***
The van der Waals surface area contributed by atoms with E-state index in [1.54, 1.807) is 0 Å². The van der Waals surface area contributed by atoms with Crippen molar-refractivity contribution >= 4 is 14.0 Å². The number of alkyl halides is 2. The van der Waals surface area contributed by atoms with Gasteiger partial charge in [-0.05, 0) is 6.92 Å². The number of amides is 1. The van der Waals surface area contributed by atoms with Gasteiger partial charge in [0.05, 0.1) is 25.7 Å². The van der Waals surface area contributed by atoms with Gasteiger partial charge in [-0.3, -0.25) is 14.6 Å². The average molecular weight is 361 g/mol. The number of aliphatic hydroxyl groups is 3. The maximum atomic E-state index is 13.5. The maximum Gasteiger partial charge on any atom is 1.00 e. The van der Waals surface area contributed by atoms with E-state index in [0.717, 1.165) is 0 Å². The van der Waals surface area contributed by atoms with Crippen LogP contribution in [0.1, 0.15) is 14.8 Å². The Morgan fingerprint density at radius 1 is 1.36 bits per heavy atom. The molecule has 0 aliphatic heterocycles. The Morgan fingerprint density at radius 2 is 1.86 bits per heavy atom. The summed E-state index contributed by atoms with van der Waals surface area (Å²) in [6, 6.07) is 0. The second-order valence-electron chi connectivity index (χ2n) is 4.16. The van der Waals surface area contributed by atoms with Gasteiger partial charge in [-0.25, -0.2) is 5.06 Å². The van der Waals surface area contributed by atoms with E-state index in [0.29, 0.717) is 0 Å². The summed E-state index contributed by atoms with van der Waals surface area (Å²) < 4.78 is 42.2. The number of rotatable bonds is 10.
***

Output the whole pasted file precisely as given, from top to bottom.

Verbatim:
The van der Waals surface area contributed by atoms with E-state index in [1.54, 1.807) is 0 Å². The van der Waals surface area contributed by atoms with Crippen molar-refractivity contribution >= 4 is 14.0 Å². The number of alkyl halides is 2. The van der Waals surface area contributed by atoms with Gasteiger partial charge in [-0.05, 0) is 6.92 Å². The number of amides is 1. The van der Waals surface area contributed by atoms with Gasteiger partial charge in [0.05, 0.1) is 25.7 Å². The van der Waals surface area contributed by atoms with Gasteiger partial charge in [-0.3, -0.25) is 14.6 Å². The average molecular weight is 361 g/mol. The number of aliphatic hydroxyl groups is 3. The maximum atomic E-state index is 13.5. The maximum Gasteiger partial charge on any atom is 1.00 e. The van der Waals surface area contributed by atoms with E-state index in [0.717, 1.165) is 0 Å². The van der Waals surface area contributed by atoms with Crippen LogP contribution in [0.1, 0.15) is 14.8 Å². The Morgan fingerprint density at radius 1 is 1.36 bits per heavy atom. The molecule has 0 aliphatic heterocycles. The Morgan fingerprint density at radius 2 is 1.86 bits per heavy atom. The summed E-state index contributed by atoms with van der Waals surface area (Å²) in [6, 6.07) is 0. The second-order valence-electron chi connectivity index (χ2n) is 4.16. The van der Waals surface area contributed by atoms with Gasteiger partial charge in [-0.25, -0.2) is 5.06 Å². The van der Waals surface area contributed by atoms with E-state index in [0.29, 0.717) is 0 Å². The summed E-state index contributed by atoms with van der Waals surface area (Å²) < 4.78 is 42.2. The number of rotatable bonds is 10.